BMW Wins Government Appeal, Autonomous Parking Coming to America

Could this exemption for 7-Series open up door to more forbidden Euro tech?

byJonathon Ramsey|
Hazet Torque Wrench


The Europeans are largely unshackled from regulation when it comes to vehicular delights, but many our federal laws won’t allow for new and wild tech. Take, for example, the 2016 BMW 7-Series, which is equipped with Park Assistant Plus. This allows someone to remotely move the car into—and out of—parking spaces using the touchscreen keyfob. Bavarian overlords didn’t plan to bring it to the U.S., though, because 52 words in our Brobdingnagian book of Federal Motor Vehicle Safety Standards (FMVSS) appeared to prohibit it: Section S5.3 of Standard No. 114 stipulates that in any car fitted with an automatic transmission, the gearbox cannot be shifted out of Park without first pressing the brake pedal. Since Park Assistant Plus cuts out the driver, it also cuts out anyone who could press any pedals.

But BMW appealed to the National Highway Traffic Safety Administration for an exemption. And, now, NHTSA granted the use of autonomous parking, along with the concession that the law as currently written is too vague. The agency said it’s the spirit of the rule that matters here, and the intention is to make sure the brakes are applied to avoid a runaway vehicle scenario. Since Remote Park Assist automatically applies the stoppers before shifting, the feature falls within that spiritual spec. BMW says it’s going to get the tech installed on the U.S.-spec 7-Series, but the timeline for implementation is unknown. Beyond BMW, this could mean that a similar, smartphone-controlled system on the new Mercedes-Benz E-Class will also get the nod.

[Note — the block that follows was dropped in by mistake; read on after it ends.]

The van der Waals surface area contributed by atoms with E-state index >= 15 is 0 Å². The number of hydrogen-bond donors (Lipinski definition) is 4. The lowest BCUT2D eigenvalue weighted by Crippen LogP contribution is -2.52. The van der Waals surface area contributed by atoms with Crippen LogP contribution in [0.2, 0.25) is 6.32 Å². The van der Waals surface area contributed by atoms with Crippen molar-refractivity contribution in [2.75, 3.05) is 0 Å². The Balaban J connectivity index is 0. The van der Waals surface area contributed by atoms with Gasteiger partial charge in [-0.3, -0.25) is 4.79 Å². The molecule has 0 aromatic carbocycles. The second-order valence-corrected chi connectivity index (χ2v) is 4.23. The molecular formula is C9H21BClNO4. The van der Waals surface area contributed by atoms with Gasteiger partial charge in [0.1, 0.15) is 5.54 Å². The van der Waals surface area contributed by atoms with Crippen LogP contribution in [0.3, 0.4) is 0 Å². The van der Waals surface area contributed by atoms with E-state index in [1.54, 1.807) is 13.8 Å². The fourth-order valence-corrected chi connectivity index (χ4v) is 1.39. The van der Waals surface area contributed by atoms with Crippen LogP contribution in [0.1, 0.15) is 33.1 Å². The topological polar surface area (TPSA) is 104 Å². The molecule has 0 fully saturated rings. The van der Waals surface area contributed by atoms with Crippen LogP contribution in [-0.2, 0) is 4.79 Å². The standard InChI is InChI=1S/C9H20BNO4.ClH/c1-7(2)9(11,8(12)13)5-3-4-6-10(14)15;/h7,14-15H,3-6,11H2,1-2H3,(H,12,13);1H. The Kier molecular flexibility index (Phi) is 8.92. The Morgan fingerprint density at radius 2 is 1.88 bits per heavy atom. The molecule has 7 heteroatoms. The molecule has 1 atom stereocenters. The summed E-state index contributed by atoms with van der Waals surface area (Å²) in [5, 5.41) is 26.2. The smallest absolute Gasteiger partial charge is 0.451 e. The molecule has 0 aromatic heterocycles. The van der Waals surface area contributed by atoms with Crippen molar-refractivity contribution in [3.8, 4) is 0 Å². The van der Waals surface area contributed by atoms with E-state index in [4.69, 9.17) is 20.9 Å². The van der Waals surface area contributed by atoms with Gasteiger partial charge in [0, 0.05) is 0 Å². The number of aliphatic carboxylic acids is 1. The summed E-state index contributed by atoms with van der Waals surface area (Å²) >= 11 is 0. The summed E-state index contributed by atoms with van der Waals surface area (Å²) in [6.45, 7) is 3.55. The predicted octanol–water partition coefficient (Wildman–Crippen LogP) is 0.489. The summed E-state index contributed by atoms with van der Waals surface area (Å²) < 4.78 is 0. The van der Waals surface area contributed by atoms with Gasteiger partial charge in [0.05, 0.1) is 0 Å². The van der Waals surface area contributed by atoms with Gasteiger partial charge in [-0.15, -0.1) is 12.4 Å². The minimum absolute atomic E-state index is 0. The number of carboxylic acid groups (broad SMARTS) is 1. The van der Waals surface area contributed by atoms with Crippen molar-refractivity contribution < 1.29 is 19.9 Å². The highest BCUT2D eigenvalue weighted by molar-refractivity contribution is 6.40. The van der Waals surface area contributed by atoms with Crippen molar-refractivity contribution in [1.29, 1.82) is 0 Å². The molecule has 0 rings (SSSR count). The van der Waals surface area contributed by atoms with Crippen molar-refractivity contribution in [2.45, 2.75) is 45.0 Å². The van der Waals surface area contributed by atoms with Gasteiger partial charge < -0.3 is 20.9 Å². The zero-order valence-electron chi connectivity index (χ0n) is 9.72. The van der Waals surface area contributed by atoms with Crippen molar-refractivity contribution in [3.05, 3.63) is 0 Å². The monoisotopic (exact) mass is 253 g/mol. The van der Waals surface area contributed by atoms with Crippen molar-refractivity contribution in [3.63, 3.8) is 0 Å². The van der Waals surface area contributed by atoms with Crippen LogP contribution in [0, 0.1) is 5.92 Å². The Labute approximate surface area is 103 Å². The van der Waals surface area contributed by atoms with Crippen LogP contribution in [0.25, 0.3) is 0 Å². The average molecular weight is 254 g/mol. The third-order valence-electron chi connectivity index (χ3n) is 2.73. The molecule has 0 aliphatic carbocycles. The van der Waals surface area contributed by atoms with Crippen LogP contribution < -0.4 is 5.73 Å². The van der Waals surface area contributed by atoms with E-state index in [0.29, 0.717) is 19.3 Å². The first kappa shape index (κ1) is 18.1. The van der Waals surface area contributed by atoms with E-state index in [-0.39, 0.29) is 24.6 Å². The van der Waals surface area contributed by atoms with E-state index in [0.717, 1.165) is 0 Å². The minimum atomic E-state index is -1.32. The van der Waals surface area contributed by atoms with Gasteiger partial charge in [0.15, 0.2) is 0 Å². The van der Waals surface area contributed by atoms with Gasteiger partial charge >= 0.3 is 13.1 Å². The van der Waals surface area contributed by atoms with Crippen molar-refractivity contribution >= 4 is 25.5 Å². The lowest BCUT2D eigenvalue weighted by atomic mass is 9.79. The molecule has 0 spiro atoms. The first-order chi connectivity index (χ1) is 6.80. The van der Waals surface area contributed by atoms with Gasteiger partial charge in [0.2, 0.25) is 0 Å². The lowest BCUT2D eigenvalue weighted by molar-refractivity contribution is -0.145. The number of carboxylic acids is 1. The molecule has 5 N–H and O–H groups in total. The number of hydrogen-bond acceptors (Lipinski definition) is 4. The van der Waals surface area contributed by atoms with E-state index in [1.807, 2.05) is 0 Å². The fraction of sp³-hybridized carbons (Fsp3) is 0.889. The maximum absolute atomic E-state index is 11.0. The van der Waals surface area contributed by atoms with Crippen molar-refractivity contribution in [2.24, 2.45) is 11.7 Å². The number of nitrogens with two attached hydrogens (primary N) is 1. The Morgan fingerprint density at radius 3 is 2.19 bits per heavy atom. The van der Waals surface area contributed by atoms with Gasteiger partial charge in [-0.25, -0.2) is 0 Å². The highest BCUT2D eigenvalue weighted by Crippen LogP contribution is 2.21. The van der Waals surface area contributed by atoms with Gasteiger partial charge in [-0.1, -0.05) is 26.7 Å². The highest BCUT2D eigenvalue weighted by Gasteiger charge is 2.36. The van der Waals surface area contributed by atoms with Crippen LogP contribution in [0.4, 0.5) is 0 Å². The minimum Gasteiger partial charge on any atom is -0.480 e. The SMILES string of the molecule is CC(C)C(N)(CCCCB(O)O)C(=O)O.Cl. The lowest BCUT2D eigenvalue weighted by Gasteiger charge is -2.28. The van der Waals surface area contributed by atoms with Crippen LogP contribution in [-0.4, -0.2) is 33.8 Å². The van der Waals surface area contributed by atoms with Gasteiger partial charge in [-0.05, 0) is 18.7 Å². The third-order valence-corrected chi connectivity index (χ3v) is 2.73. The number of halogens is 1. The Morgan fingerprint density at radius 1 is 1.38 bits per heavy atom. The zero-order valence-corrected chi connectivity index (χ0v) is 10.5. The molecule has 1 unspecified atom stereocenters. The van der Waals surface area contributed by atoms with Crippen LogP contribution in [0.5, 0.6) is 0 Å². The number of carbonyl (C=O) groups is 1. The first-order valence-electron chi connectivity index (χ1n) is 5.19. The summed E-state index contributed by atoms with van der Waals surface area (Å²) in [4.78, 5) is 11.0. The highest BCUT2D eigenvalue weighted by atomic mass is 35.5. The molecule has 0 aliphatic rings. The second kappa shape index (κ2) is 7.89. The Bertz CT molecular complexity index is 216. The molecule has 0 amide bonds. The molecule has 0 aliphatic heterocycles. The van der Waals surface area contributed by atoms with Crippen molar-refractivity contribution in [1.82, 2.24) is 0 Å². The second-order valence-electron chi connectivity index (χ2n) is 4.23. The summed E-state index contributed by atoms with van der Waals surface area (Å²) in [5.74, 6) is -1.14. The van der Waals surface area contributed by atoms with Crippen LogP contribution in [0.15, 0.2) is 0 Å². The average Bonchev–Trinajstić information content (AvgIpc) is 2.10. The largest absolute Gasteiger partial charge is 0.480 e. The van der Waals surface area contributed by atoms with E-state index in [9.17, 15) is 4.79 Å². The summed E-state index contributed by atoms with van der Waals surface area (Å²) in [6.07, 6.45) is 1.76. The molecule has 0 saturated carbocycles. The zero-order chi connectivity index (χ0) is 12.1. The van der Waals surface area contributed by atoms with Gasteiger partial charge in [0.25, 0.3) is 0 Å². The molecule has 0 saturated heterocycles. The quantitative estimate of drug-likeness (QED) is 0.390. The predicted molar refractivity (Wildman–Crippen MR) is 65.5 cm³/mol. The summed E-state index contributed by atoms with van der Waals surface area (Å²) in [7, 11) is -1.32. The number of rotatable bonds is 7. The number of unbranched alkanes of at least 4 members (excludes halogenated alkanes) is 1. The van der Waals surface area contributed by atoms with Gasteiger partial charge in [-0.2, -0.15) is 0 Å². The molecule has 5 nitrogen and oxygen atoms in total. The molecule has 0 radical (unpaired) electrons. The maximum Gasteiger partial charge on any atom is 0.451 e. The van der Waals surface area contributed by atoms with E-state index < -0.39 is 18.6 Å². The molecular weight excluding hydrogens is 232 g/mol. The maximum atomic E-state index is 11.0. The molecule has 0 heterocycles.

Many of the advanced-yet-benign capabilities worked into luxury flagships right now are taxing the constraints of the FMVSS, so NHTSA will not let them invade our shores. Audi’s Matrix Beam headlights and Mercedes-Benz’s MultiBeam lamps are marquee examples. Both use numerous LED elements feeding off information from cameras and GPS sensors to shape how they throw light down the road. Because the units automatically decide when to use high or low beams, Audi and Mercedes don’t include a driver-controlled toggle, and that makes them illegal; the FMVSS mandates a “means of switching between lower and upper beams” that conforms to one of two recommendations made by the Society of Automotive Engineers.

We take BMW’s exemption as a small, but potent victory. Getting the NHTSA to prune and rewrite the FMVSS so it represents the current automotive landscape, and what’s coming—that would be a real triumph.